Monday September 21, 2015. Well, today is to be a nice short walk . . . well, 15 km, apparently, but I will make short work of that bit of relief at the beginning of the day. And at some point here I will also rework the book’s description of the second half of the walk, writing what they SHOULD have told us, though I won’t blame them for my missing the left turn in Il Pitu.
The book’s “stage” is twice as long as today’s walk for me, because the “stage” officially begins in Avilés, and goes to Soto de Luiña, but I did half of that yesterday. Today will be fun.
This is a long walk, with few opportunities to break it into shorter stages. Departure from Avilés follows a circuitous route, remaining primarily on minor roads through a series of suburbs . The middle of the stage passes through a mix of more interesting towns, beginning with El Castillo’s fortress and concluding with El Pito’s Renaissance gardens.
Okay . . . we did all of that but for El Pito (or Il Pitu) and its Renaissance gardens. Not relevant for today. Here’s what the authors summarize about the half I will walk today.
The final stretch drags a bit, and has been shaken up by road construction, but it moves through a lush, expansive valley and concludes in pilgrim-friendly Soto de Luiña.
And I’m giving credit where credit is due . . . but only once in this write. Here is the formal information about “my book.” Whitson, Dave; Perazzoli, Laura (2015-01-03). The Northern Caminos: The Caminos Norte, Primitivo and Inglés (International Walking) (Kindle Locations 1892-1896). Cicerone Press. Kindle Edition.
Now here we go:
Keep straight on the road out of Muros, transitioning to a picturesque footpath that winds through densely forested hills into Il Pitu/El Pito.
Fair enough. A long, perhaps 3 km downhill path through more eucalyptus forests. For the most part it is a good, dry path without the typical horridly stony surface. My feet like it. Then for a time, it is inordinately muddy, and if I didn’t have my hiking sticks, I’m not sure how I would have negotiated that part, up to my ankles in tar-like mud.
But the muddy part isn’t too long, and as the path begins uphill again, it is dry, and I emerge in Il Pitu, head for the bar and have coffee and a croissant. Easy-peasy as one of my sisters often says. I leave the bar and happily move on. Keep straight on along the CU-2. Fork left after the church onto a road that quickly becomes a dirt road, and then a footpath. Turn right on a paved road, then fork left.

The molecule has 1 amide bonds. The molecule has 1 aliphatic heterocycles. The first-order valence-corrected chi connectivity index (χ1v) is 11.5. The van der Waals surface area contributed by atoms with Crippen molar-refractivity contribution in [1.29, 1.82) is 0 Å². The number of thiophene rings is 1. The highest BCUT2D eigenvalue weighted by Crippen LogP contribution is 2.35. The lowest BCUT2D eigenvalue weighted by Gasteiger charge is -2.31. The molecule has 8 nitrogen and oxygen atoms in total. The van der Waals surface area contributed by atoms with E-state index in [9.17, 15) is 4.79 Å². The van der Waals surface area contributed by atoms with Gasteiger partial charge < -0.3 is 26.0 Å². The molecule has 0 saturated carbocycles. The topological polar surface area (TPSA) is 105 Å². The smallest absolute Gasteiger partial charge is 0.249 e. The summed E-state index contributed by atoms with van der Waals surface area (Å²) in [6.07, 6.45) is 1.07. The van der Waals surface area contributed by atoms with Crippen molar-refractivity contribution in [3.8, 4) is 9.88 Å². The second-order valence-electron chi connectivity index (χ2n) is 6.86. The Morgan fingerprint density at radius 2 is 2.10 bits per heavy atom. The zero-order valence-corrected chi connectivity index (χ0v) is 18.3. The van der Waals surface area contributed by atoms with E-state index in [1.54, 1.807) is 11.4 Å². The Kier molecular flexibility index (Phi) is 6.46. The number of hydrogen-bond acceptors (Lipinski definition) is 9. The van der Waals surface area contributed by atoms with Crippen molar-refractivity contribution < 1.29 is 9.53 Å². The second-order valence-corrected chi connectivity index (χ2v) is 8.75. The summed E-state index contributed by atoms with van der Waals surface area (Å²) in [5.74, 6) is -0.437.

Now here’s the deal. I’m being paid back for being happy walking today. I miss the “Fork left after the church.” I even NOTICE the church for a change. But I do NOT “fork left after the church.”
I walk and walk through this small town, and then stop, turn around, and wonder whether I’m in the right place. An old woman, a very old woman, is walking toward me with her cane. I ask my usual question: “Donde esta Camino?” She breaks into a creaky little smile and begins her rapido Spanish, gesturing first one way and then another, nodding. I think that might mean it doesn’t matter which way I go . . . I’ll be on the Camino. Dubious, I continue walking.
A bit farther on, I see an old man (but not as old as this woman) rushing past me with a key in his hand. I stop him and ask the same question. He nods and tells me (in Spanish, of course) that yes, this is the way. I’m just fine. Yes, yes. So I keep walking. So does he, and when he passes me again later, after having stopped to chat with some of his neighbors, he nods comfortingly and waves me on in this wrong direction.
Soon, I am in the beginning of another town, Cudillero as the sign announces, and I’m going down down down, though not too steeply. I get out my phone, which has “my book” on the phone’s Kindle App. I scroll to this part of the map and see that “Cudillero” is not on my Camino path, although I do see where it is. Hmmm. I keep walking. Maybe eventually, if I follow the road long enough, I’ll get with my connection. And that will be true . . .